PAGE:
So a couple of months back, I started reading the TPB SPECTRE: Crimes and Judgments by John Ostrander and Tom Mandrake (I’m now in the middle of their second collection, Wrath of God) as well as reading the various Spectre stories I have from the character’s previous’ series. And inevitably, decided to blog about the character, who’s been around since the Golden Age (cover by Bernard Baily, all rights with current holder).
In the Spectre’s first story (More Fun #52), by Bernard Baily and Jerry Siegel (yes, the guy who created Superman) Det. Jim Corrigan is trapped and executed by mob boss “Gats” Benson on the night before Corrigan’s wedding. At the gates of Heaven, a Voice (obviously Of God though it’s not stated) informs Corrigan that instead of eternal rest, he’s going back to Earth until he can wipe out evil. Materializing as the Spectre (the white of his costume is actually his dead body), he kills Benson and his gang just by willing it, and saves his injured fiancee, Clarice, with a touch (but as a dead man, refused to marry her).
It wasn’t a great strip. The Spectre’s powers were so awesome, no human could stand against them. Even supernatural forces were usually overmatched. Perhaps that’s why, just as fellow More Fun hero Dr. Fate become a more conventional crimefighter with time, the Spectre turned into a sidekick to comical, self-proclaimed “super cop” Percival Popp. After the Ghostly Guardian’s last story in 1944’s More Fun #101, the Spectre didn’t reappear for another 21 years.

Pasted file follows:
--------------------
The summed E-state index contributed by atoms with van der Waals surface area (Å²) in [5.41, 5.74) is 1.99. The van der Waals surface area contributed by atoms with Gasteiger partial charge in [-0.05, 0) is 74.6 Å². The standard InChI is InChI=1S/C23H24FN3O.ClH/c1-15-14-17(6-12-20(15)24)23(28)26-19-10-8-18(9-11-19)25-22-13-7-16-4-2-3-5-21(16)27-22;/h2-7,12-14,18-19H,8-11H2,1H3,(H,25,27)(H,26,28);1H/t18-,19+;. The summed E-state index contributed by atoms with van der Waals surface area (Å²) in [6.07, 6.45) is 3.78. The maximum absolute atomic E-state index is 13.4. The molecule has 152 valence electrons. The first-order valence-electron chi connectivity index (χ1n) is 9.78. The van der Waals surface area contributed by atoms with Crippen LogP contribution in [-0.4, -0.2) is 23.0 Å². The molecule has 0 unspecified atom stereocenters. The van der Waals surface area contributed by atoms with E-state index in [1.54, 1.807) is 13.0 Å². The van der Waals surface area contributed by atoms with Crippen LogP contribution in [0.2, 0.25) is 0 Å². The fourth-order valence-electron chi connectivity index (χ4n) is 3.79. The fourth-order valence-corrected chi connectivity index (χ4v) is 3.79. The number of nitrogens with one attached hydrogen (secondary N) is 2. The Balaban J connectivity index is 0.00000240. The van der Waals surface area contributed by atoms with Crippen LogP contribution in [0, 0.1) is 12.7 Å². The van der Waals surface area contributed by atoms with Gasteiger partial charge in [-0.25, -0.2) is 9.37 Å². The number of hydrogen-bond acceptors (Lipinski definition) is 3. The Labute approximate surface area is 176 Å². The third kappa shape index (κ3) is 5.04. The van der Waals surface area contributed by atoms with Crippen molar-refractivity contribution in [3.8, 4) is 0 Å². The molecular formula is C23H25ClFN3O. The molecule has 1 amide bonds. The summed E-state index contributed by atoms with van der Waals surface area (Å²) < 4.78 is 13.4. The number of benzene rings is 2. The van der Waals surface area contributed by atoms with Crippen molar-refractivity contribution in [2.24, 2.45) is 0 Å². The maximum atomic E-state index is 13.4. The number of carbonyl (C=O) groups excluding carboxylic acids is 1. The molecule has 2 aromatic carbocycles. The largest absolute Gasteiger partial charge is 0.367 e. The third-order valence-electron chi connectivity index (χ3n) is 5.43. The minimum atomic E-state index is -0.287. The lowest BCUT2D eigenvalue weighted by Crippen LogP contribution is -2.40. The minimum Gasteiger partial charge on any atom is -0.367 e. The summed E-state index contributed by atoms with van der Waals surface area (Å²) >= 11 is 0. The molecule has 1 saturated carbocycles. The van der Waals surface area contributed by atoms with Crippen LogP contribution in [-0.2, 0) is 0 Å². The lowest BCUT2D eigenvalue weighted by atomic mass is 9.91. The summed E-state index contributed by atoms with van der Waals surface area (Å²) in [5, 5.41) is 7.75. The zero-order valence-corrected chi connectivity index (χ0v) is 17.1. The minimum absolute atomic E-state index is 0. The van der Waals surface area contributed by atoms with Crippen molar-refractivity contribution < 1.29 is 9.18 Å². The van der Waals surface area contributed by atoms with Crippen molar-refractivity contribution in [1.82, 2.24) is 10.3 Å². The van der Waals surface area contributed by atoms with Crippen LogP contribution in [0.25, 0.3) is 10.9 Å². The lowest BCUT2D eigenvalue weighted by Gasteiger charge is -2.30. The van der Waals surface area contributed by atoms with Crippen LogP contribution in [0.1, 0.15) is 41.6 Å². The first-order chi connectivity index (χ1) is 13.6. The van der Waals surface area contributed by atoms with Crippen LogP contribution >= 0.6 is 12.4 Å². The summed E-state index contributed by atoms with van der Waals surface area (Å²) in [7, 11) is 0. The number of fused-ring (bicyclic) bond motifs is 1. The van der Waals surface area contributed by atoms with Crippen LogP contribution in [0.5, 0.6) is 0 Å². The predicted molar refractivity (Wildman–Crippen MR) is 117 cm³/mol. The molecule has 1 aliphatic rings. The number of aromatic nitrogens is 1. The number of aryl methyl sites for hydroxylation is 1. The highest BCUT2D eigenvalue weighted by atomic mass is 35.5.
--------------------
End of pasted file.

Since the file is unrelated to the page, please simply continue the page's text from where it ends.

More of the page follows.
The Spectre returned in Showcase—a tryout magazine to test the waters for new series (cover by Murphy Anderson, all rights with current holder)—after two previous unsuccessful attempts to give some DC’s Golden Age heroes (a Dr. Fate/Hourman team and Black Canary/Starman) a Silver Age series. The story (by Gardner Fox and Murphy Anderson) revealed that 20 years ago, the Spectre had become trapped in Jim’s body when his evil counterpart Azmodus had manifested on Earth.
Now Azmodus’ host body has died, freeing both spirits to confront each other. Azmodus lost but his master Shathan—as close to Satan as the Silver Age could get——showed up the next issue. He lost too. After one more issue of Showcase, the Spectre got his own book.
Once again, the Spectre’s nigh-omnipotent powers were a problem. To make it an even match, each issue’s ghostly villain would tap into some power source that amped him up to the Spectre’s level. This usually felt a little forced, except for #3, in which the focus isn’t on the Spectre but on the aging, non-super Golden Age hero Wildcat. The final Spectre story had the Voice strike him blind as punishment for a mistake; I imagine later issues would have used similar power-limiting punishments. However the last two issues were just a horror anthology where the Spectre narrated events from the Book of Destiny.
In 1974, Michael Fleisher and artist Jim Aparo gave us a new and very different Spectre in Adventure Comics (Cover by Aparo, all rights reside with current holder. Images taken from Mike’s Amazing World of Comics). He was still omnipotent, and used his powers ruthlessly: turn a crook to wax and drop him on a fire, turn a gunman to wood and send him through a buzz-saw, animate and enlarge a pair of scissors and snip a crook in two. It was like nothing I’d ever seen before, particularly not from a super-hero (the Punisher, who debuted around the same time, was still an anti-hero). There were other elements to the strip, such as the tragic love of Gwen, a living girl, for the dead Corrigan, but the violence was the core of the strip. And it’s defined the character ever since.
More on the Spectre’s history and the Ostrander/Mandrake paperbacks, in Part Two.